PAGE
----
After two decades of success in front of the camera, it could feel silly to think it wasn’t always easy for Bear Grylls. The explorer-adventurer was already well on his way to an outdoors lifestyle long before he became a celebrity for it.
The early days of Man vs. Wild were difficult for him. The intense scrutiny that came with the cameras had the potential to take away a lot of his authenticity. In his book, Never Give Up, Grylls detailed that he had some doubts about how production was interacting with his methods.
“My brand of survival was always a little rough,” he wrote. “Good enough is good enough, as I used to say. This wasn’t a spoon-whittling lesson, but rather a demonstration of how to get your backside out of trouble, and fast.”
“TV is so revealing that if you lose enthusiasm, it shows. As soon as I felt that happening, I said that if this whole thing was going to have any legs at all we would have to do things once, keep it natural, allow me to ignore the camera as much as possible, and the crew would have to do all they could to cover it. Get it or don’t. Move on.”
It certainly wasn’t the standard approach, but it worked.
In the book, he recalls a slow standoff with the producer at the time. Grylls notes that he was glad that he stood his ground. Clearly, he methods eventually shined and the show rebounded. Adding that by the end of the show’s run that everyone had the shoots down to the detail. They could take five or six days, but it was planned. The early days, according to Grylls, were brutal. That pacing himself — and the crew — was almost as hard as the survival.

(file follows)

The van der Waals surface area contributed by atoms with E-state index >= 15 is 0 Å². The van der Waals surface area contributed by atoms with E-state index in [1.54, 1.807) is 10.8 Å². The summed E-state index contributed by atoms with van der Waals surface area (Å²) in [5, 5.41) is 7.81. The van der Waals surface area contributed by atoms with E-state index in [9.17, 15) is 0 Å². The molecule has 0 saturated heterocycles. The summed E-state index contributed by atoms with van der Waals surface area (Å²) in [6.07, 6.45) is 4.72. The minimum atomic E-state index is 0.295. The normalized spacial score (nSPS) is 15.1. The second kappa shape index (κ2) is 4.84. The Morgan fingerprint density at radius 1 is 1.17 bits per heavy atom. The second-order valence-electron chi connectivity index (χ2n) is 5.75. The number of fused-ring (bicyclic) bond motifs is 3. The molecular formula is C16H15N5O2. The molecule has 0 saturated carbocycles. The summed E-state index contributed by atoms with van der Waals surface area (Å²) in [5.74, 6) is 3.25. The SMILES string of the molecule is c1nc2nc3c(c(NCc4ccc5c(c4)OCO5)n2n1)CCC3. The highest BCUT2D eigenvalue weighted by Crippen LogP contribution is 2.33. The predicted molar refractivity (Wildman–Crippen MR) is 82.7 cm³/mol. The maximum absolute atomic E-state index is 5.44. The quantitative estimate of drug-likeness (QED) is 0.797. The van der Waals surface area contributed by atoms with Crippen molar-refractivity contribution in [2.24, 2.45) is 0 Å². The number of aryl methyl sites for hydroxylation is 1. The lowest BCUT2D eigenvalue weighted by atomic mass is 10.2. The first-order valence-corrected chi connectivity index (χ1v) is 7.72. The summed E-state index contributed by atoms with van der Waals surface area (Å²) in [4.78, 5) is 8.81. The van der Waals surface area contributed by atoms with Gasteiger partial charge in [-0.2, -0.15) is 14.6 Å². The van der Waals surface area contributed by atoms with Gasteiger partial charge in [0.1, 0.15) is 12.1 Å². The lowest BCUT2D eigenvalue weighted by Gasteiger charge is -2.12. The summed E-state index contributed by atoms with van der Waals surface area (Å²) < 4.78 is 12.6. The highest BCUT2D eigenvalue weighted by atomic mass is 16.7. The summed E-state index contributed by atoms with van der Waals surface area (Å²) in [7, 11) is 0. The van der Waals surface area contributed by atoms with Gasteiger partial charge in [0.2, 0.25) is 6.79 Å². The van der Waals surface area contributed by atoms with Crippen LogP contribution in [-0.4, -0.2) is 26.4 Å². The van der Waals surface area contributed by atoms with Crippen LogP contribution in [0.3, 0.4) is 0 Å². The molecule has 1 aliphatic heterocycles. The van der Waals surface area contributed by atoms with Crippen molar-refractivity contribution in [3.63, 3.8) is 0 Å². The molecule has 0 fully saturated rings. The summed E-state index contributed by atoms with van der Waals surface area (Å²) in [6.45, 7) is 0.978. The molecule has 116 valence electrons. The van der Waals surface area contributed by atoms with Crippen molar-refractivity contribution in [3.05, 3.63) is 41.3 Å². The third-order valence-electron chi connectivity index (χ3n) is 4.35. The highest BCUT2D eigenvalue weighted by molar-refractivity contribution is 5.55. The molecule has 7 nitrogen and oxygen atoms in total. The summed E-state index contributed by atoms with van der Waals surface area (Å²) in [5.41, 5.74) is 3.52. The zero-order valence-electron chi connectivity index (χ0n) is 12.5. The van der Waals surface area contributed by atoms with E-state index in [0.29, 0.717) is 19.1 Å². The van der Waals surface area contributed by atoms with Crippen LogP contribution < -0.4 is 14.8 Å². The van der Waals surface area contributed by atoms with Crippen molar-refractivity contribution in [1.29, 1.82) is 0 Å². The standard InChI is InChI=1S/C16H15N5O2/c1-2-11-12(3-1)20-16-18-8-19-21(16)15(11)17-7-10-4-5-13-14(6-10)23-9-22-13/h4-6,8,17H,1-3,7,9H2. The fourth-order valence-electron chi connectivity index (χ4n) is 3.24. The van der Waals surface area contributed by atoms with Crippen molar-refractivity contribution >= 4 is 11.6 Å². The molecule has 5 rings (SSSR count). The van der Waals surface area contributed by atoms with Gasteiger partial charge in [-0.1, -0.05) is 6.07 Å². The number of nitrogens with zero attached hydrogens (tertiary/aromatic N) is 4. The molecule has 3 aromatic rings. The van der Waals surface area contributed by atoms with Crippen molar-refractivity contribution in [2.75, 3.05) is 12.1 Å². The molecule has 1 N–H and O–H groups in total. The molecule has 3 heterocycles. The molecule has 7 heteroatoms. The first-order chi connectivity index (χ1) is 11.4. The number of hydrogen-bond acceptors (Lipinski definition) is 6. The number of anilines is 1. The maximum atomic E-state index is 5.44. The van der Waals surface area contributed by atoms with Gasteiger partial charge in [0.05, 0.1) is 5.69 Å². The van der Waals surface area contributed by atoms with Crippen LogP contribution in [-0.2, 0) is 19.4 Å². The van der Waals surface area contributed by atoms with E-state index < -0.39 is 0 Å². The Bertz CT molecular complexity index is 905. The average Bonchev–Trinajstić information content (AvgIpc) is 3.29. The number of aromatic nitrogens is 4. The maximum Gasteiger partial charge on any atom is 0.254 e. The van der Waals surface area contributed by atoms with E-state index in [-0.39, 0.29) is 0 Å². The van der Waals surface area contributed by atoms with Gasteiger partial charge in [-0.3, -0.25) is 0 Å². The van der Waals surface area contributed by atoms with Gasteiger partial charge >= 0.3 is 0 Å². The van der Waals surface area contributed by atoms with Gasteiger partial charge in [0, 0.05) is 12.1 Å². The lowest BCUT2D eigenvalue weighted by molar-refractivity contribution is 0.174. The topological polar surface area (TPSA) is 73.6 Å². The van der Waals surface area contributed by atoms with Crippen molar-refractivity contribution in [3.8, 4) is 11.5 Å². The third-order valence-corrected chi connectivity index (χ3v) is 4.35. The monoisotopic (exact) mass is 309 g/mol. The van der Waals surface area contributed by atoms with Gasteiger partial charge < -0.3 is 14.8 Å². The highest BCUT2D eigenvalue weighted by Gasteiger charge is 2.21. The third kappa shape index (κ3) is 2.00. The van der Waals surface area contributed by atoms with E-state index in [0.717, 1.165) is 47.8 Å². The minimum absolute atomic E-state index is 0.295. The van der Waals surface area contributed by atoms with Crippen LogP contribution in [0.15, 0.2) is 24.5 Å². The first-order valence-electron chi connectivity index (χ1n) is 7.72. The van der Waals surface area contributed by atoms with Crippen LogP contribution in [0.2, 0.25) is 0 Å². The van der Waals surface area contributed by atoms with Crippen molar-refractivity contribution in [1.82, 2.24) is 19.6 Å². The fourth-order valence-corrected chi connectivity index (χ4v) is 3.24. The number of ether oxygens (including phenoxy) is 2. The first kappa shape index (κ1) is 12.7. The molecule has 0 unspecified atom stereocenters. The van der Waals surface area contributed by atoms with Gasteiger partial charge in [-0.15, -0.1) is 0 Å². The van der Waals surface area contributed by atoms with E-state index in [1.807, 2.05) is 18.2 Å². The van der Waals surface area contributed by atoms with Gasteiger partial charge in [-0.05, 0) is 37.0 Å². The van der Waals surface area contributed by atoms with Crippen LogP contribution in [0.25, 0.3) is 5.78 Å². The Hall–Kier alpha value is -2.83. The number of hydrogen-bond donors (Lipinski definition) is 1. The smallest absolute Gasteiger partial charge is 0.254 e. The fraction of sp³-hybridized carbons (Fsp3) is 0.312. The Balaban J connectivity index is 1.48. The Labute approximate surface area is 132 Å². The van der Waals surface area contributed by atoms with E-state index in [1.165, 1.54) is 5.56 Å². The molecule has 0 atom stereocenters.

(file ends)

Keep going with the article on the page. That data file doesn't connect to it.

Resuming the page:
Shoots for the show would start before dawn and not end until late at night, making for a very long day. In most cases the days were spent in extreme conditions, adding to the difficulty. Short nights were creating long days. It was a cycle in which endurance became a state of mind.
“Back then it was my only job — and only source of income,” he wrote. “I had to keep doing it. Embrace the difficult. Know that the cameras will stop rolling at the end of the day. Because being on camera was something I struggled with.”
With the adjustment to his style working, Grylls went on host nearly 75 episodes of Man vs. Wild. He would go on to add Running Wild, Hostile Planet, You vs Wild, and You vs Wild Out Cold. He was nominated for three Primetime Emmy Awards and also won a Daytime Emmy.
Bear’s new book Mind Fuel: Simple Ways to Build Mental Resilience Each Day is available now, you can order it at this link.
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